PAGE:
After the hearing regarding the premarital agreement on July 14, 1999, the parties were notified to return for trial on August 5, 1999, at 9 a.m. On the morning of trial, Gloria did not appear, and her counsel requested a continuance because of medical disability. The parties vigorously contested whether she was truly disabled. The master hearing evidence denied the motion for a continuance and ordered the parties to reappear at 1 p.m. Gloria arrived at 1:18 p.m. shortly after trial had begun, and testified at length. Gloria argues the trial court erred in denying her motion for a continuance.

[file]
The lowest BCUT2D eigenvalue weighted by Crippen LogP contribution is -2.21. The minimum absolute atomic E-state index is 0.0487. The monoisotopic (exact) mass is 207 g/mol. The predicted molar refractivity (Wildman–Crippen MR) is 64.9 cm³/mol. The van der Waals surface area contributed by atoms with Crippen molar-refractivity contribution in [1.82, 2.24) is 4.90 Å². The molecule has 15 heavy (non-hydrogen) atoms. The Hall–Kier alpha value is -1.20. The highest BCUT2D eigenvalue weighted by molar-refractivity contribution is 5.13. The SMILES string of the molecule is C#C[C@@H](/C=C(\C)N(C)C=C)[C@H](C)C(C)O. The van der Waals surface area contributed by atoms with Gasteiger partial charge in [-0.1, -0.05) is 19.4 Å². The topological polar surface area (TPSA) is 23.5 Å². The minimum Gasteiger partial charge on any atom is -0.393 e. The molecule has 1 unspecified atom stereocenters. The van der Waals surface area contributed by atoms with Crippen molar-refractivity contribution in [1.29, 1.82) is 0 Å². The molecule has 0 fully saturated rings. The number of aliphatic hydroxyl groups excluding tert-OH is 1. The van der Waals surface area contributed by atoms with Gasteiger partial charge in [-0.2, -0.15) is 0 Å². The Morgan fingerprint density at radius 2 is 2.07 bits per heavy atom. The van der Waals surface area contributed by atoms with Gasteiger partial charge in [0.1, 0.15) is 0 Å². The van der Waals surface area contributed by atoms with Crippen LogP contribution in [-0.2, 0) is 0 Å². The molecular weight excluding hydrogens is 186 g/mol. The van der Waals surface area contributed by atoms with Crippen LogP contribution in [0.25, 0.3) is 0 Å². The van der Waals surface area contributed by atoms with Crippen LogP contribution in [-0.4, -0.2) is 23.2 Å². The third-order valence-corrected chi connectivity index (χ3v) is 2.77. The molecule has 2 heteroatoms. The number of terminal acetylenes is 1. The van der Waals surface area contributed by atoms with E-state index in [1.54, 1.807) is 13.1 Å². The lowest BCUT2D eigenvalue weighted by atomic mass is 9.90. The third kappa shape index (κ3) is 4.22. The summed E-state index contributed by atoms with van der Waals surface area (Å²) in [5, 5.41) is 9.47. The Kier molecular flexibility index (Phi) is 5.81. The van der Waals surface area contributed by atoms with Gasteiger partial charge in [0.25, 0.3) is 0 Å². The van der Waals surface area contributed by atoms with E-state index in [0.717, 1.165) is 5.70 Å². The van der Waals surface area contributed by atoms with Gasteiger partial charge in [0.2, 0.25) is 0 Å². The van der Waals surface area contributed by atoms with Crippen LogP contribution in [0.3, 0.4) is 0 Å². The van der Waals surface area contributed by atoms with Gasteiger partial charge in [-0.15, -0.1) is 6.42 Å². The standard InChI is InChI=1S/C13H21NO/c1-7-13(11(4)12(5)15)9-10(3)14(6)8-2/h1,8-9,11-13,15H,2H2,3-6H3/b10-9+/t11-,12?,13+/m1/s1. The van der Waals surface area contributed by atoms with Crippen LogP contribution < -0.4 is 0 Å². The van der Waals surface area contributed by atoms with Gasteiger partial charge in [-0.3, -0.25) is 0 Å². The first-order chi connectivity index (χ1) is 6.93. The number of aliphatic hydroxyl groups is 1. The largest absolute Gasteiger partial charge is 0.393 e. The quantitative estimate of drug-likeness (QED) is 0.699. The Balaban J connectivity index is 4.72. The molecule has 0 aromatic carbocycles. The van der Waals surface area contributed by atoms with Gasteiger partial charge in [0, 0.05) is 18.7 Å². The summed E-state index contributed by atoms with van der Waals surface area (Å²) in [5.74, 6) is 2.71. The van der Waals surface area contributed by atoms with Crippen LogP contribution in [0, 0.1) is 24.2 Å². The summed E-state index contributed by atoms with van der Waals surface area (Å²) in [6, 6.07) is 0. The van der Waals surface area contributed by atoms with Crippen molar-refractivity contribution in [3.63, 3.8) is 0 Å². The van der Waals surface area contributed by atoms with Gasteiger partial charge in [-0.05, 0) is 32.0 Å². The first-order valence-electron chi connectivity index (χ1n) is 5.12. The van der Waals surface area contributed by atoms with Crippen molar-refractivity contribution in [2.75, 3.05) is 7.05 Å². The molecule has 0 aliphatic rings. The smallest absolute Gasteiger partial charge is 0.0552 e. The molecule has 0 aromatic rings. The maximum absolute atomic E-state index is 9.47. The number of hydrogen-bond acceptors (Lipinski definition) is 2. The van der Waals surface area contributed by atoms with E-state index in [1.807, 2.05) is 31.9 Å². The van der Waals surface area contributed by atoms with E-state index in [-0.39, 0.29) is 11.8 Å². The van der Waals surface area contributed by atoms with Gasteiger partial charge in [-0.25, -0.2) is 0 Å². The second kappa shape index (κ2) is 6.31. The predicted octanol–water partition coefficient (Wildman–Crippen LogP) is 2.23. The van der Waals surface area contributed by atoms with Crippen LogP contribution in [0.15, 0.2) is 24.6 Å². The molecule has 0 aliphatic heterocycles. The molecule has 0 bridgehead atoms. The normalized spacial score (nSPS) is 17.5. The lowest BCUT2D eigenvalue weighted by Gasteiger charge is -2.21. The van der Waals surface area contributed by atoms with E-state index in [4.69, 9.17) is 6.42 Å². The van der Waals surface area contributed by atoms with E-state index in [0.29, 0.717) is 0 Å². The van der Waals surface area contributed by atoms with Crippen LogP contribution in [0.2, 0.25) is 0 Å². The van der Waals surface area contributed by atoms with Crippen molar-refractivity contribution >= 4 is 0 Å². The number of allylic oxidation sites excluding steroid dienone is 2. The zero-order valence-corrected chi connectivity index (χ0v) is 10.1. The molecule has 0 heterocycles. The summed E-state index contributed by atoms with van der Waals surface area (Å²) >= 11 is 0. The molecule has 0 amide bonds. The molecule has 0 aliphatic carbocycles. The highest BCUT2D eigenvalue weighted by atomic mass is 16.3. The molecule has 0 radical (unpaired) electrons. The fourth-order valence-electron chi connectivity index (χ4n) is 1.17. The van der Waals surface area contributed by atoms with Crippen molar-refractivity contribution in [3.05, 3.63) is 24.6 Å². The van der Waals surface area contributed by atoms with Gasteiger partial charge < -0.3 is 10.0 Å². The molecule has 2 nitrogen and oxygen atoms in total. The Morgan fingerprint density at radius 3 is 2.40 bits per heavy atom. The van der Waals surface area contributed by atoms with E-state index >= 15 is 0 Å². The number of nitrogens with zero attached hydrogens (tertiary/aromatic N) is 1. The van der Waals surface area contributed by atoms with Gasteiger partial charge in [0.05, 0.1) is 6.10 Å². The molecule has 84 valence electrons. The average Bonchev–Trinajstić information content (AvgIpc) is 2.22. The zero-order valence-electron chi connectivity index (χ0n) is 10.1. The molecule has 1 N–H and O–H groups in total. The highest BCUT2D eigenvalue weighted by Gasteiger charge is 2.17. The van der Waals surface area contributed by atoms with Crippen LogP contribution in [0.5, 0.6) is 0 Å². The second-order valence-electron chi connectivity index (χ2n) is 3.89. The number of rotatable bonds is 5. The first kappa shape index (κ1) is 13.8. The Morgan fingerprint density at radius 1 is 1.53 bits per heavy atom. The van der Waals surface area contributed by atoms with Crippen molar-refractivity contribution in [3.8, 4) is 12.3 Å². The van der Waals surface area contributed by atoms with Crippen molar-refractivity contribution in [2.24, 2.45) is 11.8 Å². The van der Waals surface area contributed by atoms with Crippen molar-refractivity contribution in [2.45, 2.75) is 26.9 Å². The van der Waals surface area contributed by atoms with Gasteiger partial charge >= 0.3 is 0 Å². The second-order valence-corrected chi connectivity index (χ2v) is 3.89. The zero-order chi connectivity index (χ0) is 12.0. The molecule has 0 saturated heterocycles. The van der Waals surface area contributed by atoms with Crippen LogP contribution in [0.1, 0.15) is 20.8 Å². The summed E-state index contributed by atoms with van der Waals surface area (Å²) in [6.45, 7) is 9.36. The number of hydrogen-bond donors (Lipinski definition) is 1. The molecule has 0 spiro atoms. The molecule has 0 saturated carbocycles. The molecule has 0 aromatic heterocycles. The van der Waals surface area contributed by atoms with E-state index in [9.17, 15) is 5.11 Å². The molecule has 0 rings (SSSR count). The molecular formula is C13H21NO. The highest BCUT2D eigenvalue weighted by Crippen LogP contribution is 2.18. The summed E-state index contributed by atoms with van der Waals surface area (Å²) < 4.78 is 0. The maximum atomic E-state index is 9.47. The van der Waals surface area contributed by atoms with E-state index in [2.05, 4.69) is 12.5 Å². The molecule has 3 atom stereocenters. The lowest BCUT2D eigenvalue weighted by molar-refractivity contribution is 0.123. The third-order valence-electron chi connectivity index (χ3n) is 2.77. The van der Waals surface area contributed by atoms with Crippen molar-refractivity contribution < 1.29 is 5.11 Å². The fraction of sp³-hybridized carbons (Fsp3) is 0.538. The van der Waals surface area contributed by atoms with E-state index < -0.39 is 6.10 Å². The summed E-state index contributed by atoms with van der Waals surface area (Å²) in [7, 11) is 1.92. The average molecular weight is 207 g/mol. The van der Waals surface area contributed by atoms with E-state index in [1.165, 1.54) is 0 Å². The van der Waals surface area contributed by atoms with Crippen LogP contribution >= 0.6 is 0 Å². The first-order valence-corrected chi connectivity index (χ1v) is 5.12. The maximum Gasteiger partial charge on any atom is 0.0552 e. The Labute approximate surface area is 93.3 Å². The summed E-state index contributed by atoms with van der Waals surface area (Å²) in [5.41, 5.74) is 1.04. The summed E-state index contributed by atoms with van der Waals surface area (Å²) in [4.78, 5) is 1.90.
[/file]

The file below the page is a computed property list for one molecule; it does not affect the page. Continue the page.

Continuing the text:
Gloria's motion was supported by two letters from her treating physicians, but neither was sworn. Without sworn affidavits, the motion was insufficient. Tex.R. Civ. P. 251; Mathew v. McCoy, 847 S.W.2d 397, 399 (Tex.App.-Houston [14th Dist.] 1993, no writ). We overrule Gloria's third issue.

Just and Right Division of the Marital Estate

In her second point, Gloria asserts there is no evidence to support the trial court's disproportionate division of the marital estate.1 See Tex. Fam.Code Ann. § 7.001. The trial court exercises wide discretion in this division, and we may reverse only in a case of clear abuse. Murff v. Murff, 615 S.W.2d 696, 700 (Tex. 1981).